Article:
Other sequences, though, wouldn’t look out of place in a Carry On comedy. For example, in the underground headquarters of the revolutionary leader Dildano (David Hemmings), none of the gadgets seem to work. He will pull a lever and it will come away in his hand. While some of the special effects have the same naive charm as those in old silent movies like Georges Méliès’s A Trip to the Moon (1902) in which rockets plop into gooey lunar surfaces like sponge fingers landing in custard.
Outer space as imagined by Vadim resembles psychedelic 1960s nightclubs. It is full of strange characters played by actors like Anita Pallenberg, as the Dominatrix-like “Great Tyrant”, and mime artist Marcel Marceau, incongruously cast in a speaking role as the white-bearded, pixie-like Professor Ping. Plinky-plonky music adds to the general sense of frivolity.
The plot is some hokum about Barbarella being sent by the President of the Republic of Earth to track down Durand Durand, who has invented a weapon of mass destruction – “a positronic ray”. She spends much of the movie in the presence of Pygar, a bronzed, Adonis-like angel (John Phillip Law) who is blind and reluctant to fly.
At the time it was released, no one mistook the film for any kind of masterpiece. Nonetheless, it has had a far bigger and more lasting influence than many other much better films from the period. Everyone was fascinated with the idea of Fonda in a risque intergalactic sex comedy. She was put on the cover of magazines in the US and Europe. Vadim succeeded in his goal of turning Fonda into a full-blown international movie star. He also provided inspiration for fashion designers and new romantic pop bands.
Like Bardot, Fonda soon switched from Vadim, the high priest of voyeuristic kitsch, to working with Jean-Luc Godard, the most radical and provocative French director of the era. By 1972, her transformation was complete. The pin-up from Barbarella, the “scantily clad – sometimes naked – sexual heroine”, as Fonda characterised the role, had turned into “Hanoi Jane”.
She was back on the front covers but no longer the object of voyeuristic male fascination. Thanks to her trip to North Vietnam in the middle of the Vietnam war to draw attention to the US bombing of the country, she was now regarded as a subversive and a traitor. Furious right-wing commentators were so busy condemning her as un-American that they stopped leering at her.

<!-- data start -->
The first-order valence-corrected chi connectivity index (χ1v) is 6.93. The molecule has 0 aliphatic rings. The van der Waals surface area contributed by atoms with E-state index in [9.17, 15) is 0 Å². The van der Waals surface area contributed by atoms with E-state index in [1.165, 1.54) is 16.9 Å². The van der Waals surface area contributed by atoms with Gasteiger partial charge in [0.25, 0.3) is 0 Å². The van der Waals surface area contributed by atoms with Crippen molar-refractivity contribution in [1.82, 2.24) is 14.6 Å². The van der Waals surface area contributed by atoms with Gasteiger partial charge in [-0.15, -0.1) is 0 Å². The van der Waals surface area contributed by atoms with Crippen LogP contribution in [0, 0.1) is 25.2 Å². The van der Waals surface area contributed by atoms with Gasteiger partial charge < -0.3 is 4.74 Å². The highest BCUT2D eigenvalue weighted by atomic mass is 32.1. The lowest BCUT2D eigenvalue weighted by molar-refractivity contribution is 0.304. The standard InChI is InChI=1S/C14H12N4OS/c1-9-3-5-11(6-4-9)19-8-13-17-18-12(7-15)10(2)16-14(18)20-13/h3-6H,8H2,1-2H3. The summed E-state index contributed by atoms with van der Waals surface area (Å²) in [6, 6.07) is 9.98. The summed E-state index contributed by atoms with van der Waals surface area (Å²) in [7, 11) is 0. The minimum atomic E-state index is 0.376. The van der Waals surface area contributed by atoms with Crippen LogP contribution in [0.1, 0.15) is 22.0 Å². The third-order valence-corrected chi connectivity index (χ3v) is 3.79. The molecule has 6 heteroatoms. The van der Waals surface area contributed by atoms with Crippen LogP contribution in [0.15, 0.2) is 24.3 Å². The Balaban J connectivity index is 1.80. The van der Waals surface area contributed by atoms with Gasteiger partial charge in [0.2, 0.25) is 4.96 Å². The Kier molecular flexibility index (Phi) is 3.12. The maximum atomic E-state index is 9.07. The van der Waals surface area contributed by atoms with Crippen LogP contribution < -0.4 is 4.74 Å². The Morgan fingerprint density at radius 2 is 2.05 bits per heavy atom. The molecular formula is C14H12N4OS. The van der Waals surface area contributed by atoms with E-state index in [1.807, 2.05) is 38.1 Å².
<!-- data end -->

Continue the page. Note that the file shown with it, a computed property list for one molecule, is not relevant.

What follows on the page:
Since the Barbarella days, Fonda has also been a tireless campaigner for women’s rights. She appears in Camille Hardman’s new documentary, Still Working 9 to 5 – it was released in the US last month. This looks back at the 1980 comedy 9 to 5, in which Fonda and co-stars Lily Tomlin and Dolly Parton played office workers suffering from the slings and arrows of outrageous workplace sexism.
Forty years later, the documentary concludes, not that much has changed in office culture – gender inequality still rules, and harassment and bullying remain rife. Fonda, though, keeps up the fight. The idea for making 9 to 5 came out of her friendship with activist Karen Nussbaum who in the early 1970s had co-founded the 9 to 5 National Association of Working Women.
“Jane Fonda, as we all know, is a stalwart for women’s rights and has been for a very long time,” director Hardman said admiringly of the actor during a Women in Film event at the Doclisboa Festival in Lisbon last week.
Barbarella represented precisely the chauvinism Fonda would later react so strongly against. This was a supremely goofy movie, based on a French comic strip, about a female space traveller who roams the galaxies having amorous adventures –and is humiliated along the way. Nonetheless, Fonda has learned to live with her space sex adventure and no longer sees it as “gender betrayal”. In Jane Fonda in Five Acts, she describes it almost with affection as “just a camp romp. Really ... I don’t think it is particularly sexy”. After many decades, she observed, she has reached “a place where I can ... share the enjoyment of the film’s unique charms”.
Fonda’s galactic gallivanting transformed her career but it’s hard to see Sweeney benefitting in the same way. Sweeney is surely much better advised to stay put on Earth than to strip off in space. Barbarella is one Sixties screen heroine who should be left well alone. Turning a male fantasy figure into a feminist icon is a near impossible task – and that old orgasmatron machine is surely well beyond rebooting by now.